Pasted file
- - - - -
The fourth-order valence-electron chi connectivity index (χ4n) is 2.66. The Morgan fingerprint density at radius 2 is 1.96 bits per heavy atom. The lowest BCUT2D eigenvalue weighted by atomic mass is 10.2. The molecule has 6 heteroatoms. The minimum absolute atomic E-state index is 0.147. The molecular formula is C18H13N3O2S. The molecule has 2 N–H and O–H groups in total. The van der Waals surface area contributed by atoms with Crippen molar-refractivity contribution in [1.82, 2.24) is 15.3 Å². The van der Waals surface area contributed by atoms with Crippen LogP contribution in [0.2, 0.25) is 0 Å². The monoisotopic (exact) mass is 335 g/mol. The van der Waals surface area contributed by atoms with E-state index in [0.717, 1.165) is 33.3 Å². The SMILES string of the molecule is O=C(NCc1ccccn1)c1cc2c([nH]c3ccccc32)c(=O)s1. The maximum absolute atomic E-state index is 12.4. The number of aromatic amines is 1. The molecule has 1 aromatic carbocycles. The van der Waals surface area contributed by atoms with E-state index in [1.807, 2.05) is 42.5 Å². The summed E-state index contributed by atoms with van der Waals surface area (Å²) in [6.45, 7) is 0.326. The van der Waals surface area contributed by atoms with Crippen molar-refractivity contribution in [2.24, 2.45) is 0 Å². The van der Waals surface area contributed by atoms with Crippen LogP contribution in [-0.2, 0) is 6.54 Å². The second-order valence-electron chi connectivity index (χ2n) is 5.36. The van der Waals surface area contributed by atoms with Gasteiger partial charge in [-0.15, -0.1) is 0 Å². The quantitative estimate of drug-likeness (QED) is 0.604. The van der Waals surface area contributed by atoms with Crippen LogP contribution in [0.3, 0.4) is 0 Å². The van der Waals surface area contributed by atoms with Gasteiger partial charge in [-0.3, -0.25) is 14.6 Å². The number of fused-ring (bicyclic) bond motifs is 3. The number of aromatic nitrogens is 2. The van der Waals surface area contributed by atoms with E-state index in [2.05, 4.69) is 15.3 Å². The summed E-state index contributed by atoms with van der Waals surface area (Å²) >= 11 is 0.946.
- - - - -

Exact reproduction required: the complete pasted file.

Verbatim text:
The fourth-order valence-electron chi connectivity index (χ4n) is 2.66. The Morgan fingerprint density at radius 2 is 1.96 bits per heavy atom. The lowest BCUT2D eigenvalue weighted by atomic mass is 10.2. The molecule has 6 heteroatoms. The minimum absolute atomic E-state index is 0.147. The molecular formula is C18H13N3O2S. The molecule has 2 N–H and O–H groups in total. The van der Waals surface area contributed by atoms with Crippen molar-refractivity contribution in [1.82, 2.24) is 15.3 Å². The van der Waals surface area contributed by atoms with Crippen LogP contribution in [0.2, 0.25) is 0 Å². The monoisotopic (exact) mass is 335 g/mol. The van der Waals surface area contributed by atoms with E-state index in [0.717, 1.165) is 33.3 Å². The SMILES string of the molecule is O=C(NCc1ccccn1)c1cc2c([nH]c3ccccc32)c(=O)s1. The maximum absolute atomic E-state index is 12.4. The number of aromatic amines is 1. The molecule has 1 aromatic carbocycles. The van der Waals surface area contributed by atoms with E-state index in [1.807, 2.05) is 42.5 Å². The summed E-state index contributed by atoms with van der Waals surface area (Å²) in [6.45, 7) is 0.326. The van der Waals surface area contributed by atoms with Crippen molar-refractivity contribution in [2.24, 2.45) is 0 Å². The van der Waals surface area contributed by atoms with Crippen LogP contribution in [-0.2, 0) is 6.54 Å². The second-order valence-electron chi connectivity index (χ2n) is 5.36. The van der Waals surface area contributed by atoms with Gasteiger partial charge in [-0.15, -0.1) is 0 Å². The quantitative estimate of drug-likeness (QED) is 0.604. The van der Waals surface area contributed by atoms with Crippen LogP contribution in [0.3, 0.4) is 0 Å². The van der Waals surface area contributed by atoms with Gasteiger partial charge in [-0.3, -0.25) is 14.6 Å². The number of fused-ring (bicyclic) bond motifs is 3. The number of aromatic nitrogens is 2. The van der Waals surface area contributed by atoms with E-state index in [2.05, 4.69) is 15.3 Å². The summed E-state index contributed by atoms with van der Waals surface area (Å²) >= 11 is 0.946.